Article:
This basketball season has mercifully come to an end. The relief is felt by many parties; the fans who watched with ever deflating expectations, and the players who felt the tightening grip of social media. Chief among those players is Terran Petteway, who in one season went from potentially being the Tommie Frazier of Nebrasketball to the program's version of Taylor Martinez.
Just how similar are Petteway and T-Magic?
Neither came into the program highly celebrated. Those close to each team appreciated both players' potential for greatness, but the red carpet was kept in the storage closet when each arrived in Lincoln. No one's grandma was trumpeting the arrival of either player.
For Martinez, there wasn't even a guarantee that he would play quarterback. Bo Pelini promised him a shot playing the position, but no set-in-stone assertions. He was simply an athlete. Nothing more, nothing less.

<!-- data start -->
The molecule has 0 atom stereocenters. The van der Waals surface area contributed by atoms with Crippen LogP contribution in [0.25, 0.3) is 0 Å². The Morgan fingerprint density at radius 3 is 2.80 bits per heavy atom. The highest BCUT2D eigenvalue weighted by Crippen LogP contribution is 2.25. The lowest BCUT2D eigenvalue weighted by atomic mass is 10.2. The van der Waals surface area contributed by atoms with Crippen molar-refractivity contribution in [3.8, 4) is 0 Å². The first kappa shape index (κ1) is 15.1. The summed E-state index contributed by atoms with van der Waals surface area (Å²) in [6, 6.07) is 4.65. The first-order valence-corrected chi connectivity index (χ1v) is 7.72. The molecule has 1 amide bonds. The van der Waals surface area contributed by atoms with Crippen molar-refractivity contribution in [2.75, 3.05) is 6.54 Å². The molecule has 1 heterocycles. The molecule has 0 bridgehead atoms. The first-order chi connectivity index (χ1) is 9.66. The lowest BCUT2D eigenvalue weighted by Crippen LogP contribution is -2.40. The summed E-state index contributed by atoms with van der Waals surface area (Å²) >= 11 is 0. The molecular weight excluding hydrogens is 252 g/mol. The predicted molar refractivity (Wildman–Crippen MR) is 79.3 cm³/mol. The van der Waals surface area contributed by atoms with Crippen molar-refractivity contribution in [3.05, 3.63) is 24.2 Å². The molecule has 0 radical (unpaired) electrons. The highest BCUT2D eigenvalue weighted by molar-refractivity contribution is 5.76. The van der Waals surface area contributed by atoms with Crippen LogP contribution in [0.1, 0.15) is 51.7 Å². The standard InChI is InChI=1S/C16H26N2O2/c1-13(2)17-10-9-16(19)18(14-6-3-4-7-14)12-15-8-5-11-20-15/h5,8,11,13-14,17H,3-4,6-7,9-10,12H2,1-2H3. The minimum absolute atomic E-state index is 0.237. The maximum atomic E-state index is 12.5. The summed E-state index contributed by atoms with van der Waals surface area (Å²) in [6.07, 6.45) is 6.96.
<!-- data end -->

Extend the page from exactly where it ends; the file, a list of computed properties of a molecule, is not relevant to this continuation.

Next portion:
Petteway came to Nebraska with the exact same expectations as Leslee Smith and Walter Pitchford. All three were Division I transfers who carried the perception of players who either couldn't cut it in their previous programs or were growing restless. Petteway was deemed a player who might help in the immediate, but was not necessarily viewed as a long-term savior.
So when both Martinez and Petteway splashed onto the national scene, both eruptions caught large portions of the Husker fanbase by surprise. As a redshirt freshman, Martinez unseated senior incumbent Zac Lee and provided an immediate athletic burst that had previously been missing from the quarterback position. Petteway showed a panache that Doc Sadler would have barred from many of his basketball-less practices. Both Martinez and Petteway went from zero to hero.
But with hero status comes the possibility of slipping back to zero, and oftentimes, even further below where one started.